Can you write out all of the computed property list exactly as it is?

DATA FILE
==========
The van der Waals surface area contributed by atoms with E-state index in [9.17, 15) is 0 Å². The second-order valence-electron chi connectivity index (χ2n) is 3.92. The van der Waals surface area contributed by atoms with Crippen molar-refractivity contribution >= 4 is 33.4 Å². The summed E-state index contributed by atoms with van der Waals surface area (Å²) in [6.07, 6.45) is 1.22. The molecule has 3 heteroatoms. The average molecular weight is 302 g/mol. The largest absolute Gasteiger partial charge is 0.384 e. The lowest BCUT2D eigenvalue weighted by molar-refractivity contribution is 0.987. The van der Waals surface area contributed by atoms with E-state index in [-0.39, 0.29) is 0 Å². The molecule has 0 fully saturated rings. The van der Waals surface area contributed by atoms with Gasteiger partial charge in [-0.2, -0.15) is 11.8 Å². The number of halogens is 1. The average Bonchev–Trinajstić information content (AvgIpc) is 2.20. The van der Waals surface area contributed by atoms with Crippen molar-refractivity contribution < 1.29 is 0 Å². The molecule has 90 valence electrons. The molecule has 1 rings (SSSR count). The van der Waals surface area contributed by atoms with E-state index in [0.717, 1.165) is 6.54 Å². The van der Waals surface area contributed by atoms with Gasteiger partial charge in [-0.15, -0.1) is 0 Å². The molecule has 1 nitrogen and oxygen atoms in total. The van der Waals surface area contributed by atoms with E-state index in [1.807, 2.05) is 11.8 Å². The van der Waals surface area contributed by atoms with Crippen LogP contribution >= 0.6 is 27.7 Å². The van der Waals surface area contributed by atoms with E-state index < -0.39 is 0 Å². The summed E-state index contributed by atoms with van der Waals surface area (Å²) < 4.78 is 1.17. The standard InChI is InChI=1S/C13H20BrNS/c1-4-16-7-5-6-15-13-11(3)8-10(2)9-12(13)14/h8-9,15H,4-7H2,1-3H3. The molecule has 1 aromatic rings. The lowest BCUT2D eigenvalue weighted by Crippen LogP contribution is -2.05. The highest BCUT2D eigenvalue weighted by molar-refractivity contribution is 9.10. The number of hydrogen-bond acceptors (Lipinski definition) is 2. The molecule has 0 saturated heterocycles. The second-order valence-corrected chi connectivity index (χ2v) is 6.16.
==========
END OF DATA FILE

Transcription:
The van der Waals surface area contributed by atoms with E-state index in [9.17, 15) is 0 Å². The second-order valence-electron chi connectivity index (χ2n) is 3.92. The van der Waals surface area contributed by atoms with Crippen molar-refractivity contribution >= 4 is 33.4 Å². The summed E-state index contributed by atoms with van der Waals surface area (Å²) in [6.07, 6.45) is 1.22. The molecule has 3 heteroatoms. The average molecular weight is 302 g/mol. The largest absolute Gasteiger partial charge is 0.384 e. The lowest BCUT2D eigenvalue weighted by molar-refractivity contribution is 0.987. The van der Waals surface area contributed by atoms with E-state index in [-0.39, 0.29) is 0 Å². The molecule has 0 fully saturated rings. The van der Waals surface area contributed by atoms with Gasteiger partial charge in [-0.2, -0.15) is 11.8 Å². The number of halogens is 1. The average Bonchev–Trinajstić information content (AvgIpc) is 2.20. The van der Waals surface area contributed by atoms with Crippen molar-refractivity contribution < 1.29 is 0 Å². The molecule has 90 valence electrons. The molecule has 1 rings (SSSR count). The van der Waals surface area contributed by atoms with E-state index in [0.717, 1.165) is 6.54 Å². The van der Waals surface area contributed by atoms with Gasteiger partial charge in [-0.15, -0.1) is 0 Å². The molecule has 1 nitrogen and oxygen atoms in total. The van der Waals surface area contributed by atoms with E-state index in [1.807, 2.05) is 11.8 Å². The van der Waals surface area contributed by atoms with Crippen LogP contribution >= 0.6 is 27.7 Å². The van der Waals surface area contributed by atoms with E-state index < -0.39 is 0 Å². The summed E-state index contributed by atoms with van der Waals surface area (Å²) < 4.78 is 1.17. The standard InChI is InChI=1S/C13H20BrNS/c1-4-16-7-5-6-15-13-11(3)8-10(2)9-12(13)14/h8-9,15H,4-7H2,1-3H3. The molecule has 1 aromatic rings. The lowest BCUT2D eigenvalue weighted by Crippen LogP contribution is -2.05. The highest BCUT2D eigenvalue weighted by molar-refractivity contribution is 9.10. The number of hydrogen-bond acceptors (Lipinski definition) is 2. The molecule has 0 saturated heterocycles. The second-order valence-corrected chi connectivity index (χ2v) is 6.16.